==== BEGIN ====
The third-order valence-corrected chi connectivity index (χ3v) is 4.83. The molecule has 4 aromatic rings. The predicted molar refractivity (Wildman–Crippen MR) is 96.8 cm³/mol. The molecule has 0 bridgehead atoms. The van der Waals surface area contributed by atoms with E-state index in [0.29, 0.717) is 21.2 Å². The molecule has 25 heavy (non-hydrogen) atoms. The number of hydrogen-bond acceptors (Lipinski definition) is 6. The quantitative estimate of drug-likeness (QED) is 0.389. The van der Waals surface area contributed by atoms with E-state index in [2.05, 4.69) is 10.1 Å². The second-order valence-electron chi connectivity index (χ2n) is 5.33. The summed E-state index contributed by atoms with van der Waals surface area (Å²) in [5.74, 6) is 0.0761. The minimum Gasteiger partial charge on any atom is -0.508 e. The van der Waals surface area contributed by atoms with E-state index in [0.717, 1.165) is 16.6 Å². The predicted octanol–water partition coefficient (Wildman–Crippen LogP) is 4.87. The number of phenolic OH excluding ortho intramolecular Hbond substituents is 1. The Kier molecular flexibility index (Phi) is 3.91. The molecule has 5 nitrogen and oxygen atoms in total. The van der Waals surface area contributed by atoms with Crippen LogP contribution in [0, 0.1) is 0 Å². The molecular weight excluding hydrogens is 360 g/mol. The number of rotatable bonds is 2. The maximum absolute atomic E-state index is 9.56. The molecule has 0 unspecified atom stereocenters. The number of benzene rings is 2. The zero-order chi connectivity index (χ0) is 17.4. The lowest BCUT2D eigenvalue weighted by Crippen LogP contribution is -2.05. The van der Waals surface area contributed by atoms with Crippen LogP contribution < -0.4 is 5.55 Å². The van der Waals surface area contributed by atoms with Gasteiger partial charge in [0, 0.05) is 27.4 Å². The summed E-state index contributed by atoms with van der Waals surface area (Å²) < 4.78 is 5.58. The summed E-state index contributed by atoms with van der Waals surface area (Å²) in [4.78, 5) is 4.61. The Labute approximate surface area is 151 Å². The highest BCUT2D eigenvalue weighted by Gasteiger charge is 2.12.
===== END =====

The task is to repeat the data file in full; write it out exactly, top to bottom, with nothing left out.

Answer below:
The third-order valence-corrected chi connectivity index (χ3v) is 4.83. The molecule has 4 aromatic rings. The predicted molar refractivity (Wildman–Crippen MR) is 96.8 cm³/mol. The molecule has 0 bridgehead atoms. The van der Waals surface area contributed by atoms with E-state index in [0.29, 0.717) is 21.2 Å². The molecule has 25 heavy (non-hydrogen) atoms. The number of hydrogen-bond acceptors (Lipinski definition) is 6. The quantitative estimate of drug-likeness (QED) is 0.389. The van der Waals surface area contributed by atoms with E-state index in [2.05, 4.69) is 10.1 Å². The second-order valence-electron chi connectivity index (χ2n) is 5.33. The summed E-state index contributed by atoms with van der Waals surface area (Å²) in [5.74, 6) is 0.0761. The minimum Gasteiger partial charge on any atom is -0.508 e. The van der Waals surface area contributed by atoms with E-state index in [0.717, 1.165) is 16.6 Å². The predicted octanol–water partition coefficient (Wildman–Crippen LogP) is 4.87. The number of phenolic OH excluding ortho intramolecular Hbond substituents is 1. The Kier molecular flexibility index (Phi) is 3.91. The molecule has 5 nitrogen and oxygen atoms in total. The van der Waals surface area contributed by atoms with Crippen LogP contribution in [0, 0.1) is 0 Å². The molecular weight excluding hydrogens is 360 g/mol. The number of rotatable bonds is 2. The maximum absolute atomic E-state index is 9.56. The molecule has 0 unspecified atom stereocenters. The number of benzene rings is 2. The zero-order chi connectivity index (χ0) is 17.4. The lowest BCUT2D eigenvalue weighted by Crippen LogP contribution is -2.05. The van der Waals surface area contributed by atoms with Crippen LogP contribution < -0.4 is 5.55 Å². The van der Waals surface area contributed by atoms with Gasteiger partial charge in [0, 0.05) is 27.4 Å². The summed E-state index contributed by atoms with van der Waals surface area (Å²) < 4.78 is 5.58. The summed E-state index contributed by atoms with van der Waals surface area (Å²) in [4.78, 5) is 4.61. The Labute approximate surface area is 151 Å². The highest BCUT2D eigenvalue weighted by Gasteiger charge is 2.12.